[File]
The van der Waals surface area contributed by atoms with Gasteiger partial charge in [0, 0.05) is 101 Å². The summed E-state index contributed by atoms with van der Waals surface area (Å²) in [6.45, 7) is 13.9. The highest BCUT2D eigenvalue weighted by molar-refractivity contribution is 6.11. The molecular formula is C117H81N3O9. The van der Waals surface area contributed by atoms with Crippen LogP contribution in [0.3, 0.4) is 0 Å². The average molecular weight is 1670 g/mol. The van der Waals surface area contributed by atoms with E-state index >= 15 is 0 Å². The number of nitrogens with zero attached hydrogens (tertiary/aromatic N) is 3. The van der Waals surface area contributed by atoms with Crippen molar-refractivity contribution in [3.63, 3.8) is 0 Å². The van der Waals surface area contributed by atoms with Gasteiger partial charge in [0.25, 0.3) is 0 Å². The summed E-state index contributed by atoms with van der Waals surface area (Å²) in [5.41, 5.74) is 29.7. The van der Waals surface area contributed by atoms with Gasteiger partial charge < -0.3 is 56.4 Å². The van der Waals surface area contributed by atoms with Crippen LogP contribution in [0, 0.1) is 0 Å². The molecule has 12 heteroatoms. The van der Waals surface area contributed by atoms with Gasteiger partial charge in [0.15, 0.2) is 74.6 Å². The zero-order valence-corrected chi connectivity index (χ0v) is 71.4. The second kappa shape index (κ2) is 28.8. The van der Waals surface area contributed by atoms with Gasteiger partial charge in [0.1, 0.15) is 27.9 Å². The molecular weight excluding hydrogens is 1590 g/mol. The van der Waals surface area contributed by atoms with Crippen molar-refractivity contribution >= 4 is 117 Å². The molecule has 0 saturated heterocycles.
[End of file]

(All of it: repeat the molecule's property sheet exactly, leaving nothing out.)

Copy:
The van der Waals surface area contributed by atoms with Gasteiger partial charge in [0, 0.05) is 101 Å². The summed E-state index contributed by atoms with van der Waals surface area (Å²) in [6.45, 7) is 13.9. The highest BCUT2D eigenvalue weighted by molar-refractivity contribution is 6.11. The molecular formula is C117H81N3O9. The van der Waals surface area contributed by atoms with Crippen LogP contribution in [0.3, 0.4) is 0 Å². The average molecular weight is 1670 g/mol. The van der Waals surface area contributed by atoms with E-state index >= 15 is 0 Å². The number of nitrogens with zero attached hydrogens (tertiary/aromatic N) is 3. The van der Waals surface area contributed by atoms with Crippen molar-refractivity contribution in [3.63, 3.8) is 0 Å². The van der Waals surface area contributed by atoms with Gasteiger partial charge in [0.25, 0.3) is 0 Å². The summed E-state index contributed by atoms with van der Waals surface area (Å²) in [5.41, 5.74) is 29.7. The van der Waals surface area contributed by atoms with Gasteiger partial charge < -0.3 is 56.4 Å². The van der Waals surface area contributed by atoms with Crippen LogP contribution in [0, 0.1) is 0 Å². The molecule has 12 heteroatoms. The van der Waals surface area contributed by atoms with Gasteiger partial charge in [0.15, 0.2) is 74.6 Å². The zero-order valence-corrected chi connectivity index (χ0v) is 71.4. The second kappa shape index (κ2) is 28.8. The van der Waals surface area contributed by atoms with Gasteiger partial charge in [0.1, 0.15) is 27.9 Å². The molecular weight excluding hydrogens is 1590 g/mol. The van der Waals surface area contributed by atoms with Crippen molar-refractivity contribution >= 4 is 117 Å². The molecule has 0 saturated heterocycles.